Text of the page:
Muhammad Yunus and the Grameen Bank (winner of the 2006 Nobel Peace Prize), had asked VOALA to start a Grameen microfinance project in LA, which Ron eventually inherited. It was here he learned that microfinance could provide immediate support for new social entrepreneurs. In lay terms, Ron explains, “You have to educate entrepreneurs. You have to provide them with access to funding and capital and that’s the basis for the work I’ve been doing for the last 10 years. In doing that I’ve been traveling to conferences and engaging with folks all over the world. I have had the opportunity to meet extraordinary entrepreneurs.”

Ron had already written some other “industry bibles” – among his 22 other books. He realized that today’s society needed an “industry bible” for social entrepreneurship. He approached Palgrave Macmillan and they jumped on it. The response from the community was amazing and, Ron says, “The work that was done by the contributors was incredibly inspiring. The differentiation of Creating Good Work is that it is not a hero story book – it’s a book about how you get it done.” It is about the theory, application and practice of how one can drive social entrepreneurialism and how you turn those ideas into something, and ultimately how you keep it going. “Other books on the subject venerate social entrepreneurialism,” Ron explains, “but we’re saying: let’s see this as the work we should be doing, and let’s do it.”

The core message of this book is building a healthy economy. There are three aspects to this: nurturing resilience, creating work that is meaningful and purposeful, and creating enough wealth. The first step of nurturing resilience is all about change – the willingness to change, allowing others to change, and making sure change doesn’t burst the boundaries you have established for running your operation. Creating good work is about working with groups and organizations to create work that shifts our economies, and at the same time developing work that is meaningful and purposeful.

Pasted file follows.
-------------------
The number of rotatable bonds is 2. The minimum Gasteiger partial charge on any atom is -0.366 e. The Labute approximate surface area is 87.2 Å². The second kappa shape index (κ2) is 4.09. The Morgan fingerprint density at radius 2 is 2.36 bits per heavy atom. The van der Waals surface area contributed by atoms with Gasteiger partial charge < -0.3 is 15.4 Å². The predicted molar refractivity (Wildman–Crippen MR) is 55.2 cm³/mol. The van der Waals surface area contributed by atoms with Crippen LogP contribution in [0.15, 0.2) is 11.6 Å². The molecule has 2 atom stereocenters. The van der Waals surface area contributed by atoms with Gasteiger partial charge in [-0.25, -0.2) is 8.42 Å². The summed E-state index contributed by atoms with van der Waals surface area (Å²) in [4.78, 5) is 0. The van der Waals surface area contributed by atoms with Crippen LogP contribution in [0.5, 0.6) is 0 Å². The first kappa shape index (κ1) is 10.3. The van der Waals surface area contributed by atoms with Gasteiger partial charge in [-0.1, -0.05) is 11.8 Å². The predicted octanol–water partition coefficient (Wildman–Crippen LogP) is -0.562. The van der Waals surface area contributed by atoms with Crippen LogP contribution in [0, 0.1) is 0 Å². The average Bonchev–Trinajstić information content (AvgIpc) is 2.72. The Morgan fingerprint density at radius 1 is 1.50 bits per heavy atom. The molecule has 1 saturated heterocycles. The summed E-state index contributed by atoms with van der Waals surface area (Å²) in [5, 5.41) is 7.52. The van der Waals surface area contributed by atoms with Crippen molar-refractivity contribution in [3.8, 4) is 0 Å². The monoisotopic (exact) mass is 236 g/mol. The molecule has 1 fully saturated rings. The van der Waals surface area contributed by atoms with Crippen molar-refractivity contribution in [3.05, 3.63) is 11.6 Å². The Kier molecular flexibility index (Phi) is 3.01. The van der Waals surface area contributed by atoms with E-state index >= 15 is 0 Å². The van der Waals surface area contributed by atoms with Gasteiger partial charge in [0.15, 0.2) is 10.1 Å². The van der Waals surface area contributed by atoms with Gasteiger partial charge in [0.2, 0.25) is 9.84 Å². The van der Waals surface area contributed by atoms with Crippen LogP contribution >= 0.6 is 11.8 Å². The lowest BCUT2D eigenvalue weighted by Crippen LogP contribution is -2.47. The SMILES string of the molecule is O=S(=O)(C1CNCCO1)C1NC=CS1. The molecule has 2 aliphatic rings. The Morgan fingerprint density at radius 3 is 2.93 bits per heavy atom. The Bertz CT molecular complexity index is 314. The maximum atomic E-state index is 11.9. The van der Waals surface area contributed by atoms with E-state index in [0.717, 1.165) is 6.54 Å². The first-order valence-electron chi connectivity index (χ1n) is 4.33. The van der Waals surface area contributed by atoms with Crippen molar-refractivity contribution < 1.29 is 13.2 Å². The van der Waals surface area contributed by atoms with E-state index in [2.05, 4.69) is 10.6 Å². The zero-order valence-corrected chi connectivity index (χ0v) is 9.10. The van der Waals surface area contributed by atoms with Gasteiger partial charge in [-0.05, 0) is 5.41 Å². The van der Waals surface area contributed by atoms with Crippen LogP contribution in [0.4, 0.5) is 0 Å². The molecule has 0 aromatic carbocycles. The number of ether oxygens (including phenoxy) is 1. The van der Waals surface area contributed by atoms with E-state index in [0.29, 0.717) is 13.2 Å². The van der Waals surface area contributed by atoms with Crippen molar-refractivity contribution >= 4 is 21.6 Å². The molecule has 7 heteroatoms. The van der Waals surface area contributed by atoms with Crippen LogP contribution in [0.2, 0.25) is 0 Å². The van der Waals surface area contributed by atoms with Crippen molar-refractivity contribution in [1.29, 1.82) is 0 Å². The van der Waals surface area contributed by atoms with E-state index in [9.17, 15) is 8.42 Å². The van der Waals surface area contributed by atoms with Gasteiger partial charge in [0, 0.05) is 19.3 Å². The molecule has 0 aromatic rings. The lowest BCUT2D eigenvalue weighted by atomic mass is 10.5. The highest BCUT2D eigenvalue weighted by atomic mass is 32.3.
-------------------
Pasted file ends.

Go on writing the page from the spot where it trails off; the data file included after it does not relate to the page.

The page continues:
“It turns out that meaningful work is work that benefits others,” Ron described. “No surprise there to meditators! When you ask people what is satisfying in their work, they respond that it’s most satisfying when they are benefiting others. When people are only involved in taking from the system and not giving back, they eventually feel dissatisfied with what they’ve done. We want to shift that thinking so we can build a healthier economy. And that all comes out of practice.”

Creating enough wealth comes as a natural outpouring of the first two steps, and this topic is further explored in the book.

“In our entrepreneurial training,” Ron went on to say, “we’ve started incorporating meditation instruction so that all entrepreneurs have the opportunity to sit. It’s a key aspect of leadership because leadership is a reflexive process, not a reactive one.” So, it comes full circle.

Coming soon will be a number of events bringing in a mixture of Shambhala and local community members. The events are designed to be hosted by a Shambhala Center with, Ron explained, “the aim to bring in organizations within the community that are doing good work to talk about how we create a healthy economy in our communities locally.”

The first event will be hosted by the Northern California Shambhala Centers on February 7th. For more information, please visit: www.sf.shambhala.org

Ron Schultz~~
Ron Schultz is the editor of Creating Good Work, is the founder and President of Entrepreneurs4Change. He has written or co-written along with having published 22 previous books including: Coherence in the Midst of Complexity, Adjacent Opportunities – Sparking Emergent Social Action, and Open Boundaries: Creating Business Innovation through Complexity (with Howard Sherman).

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4 responses to “ Creating Good Work ”
  1. phyllis segura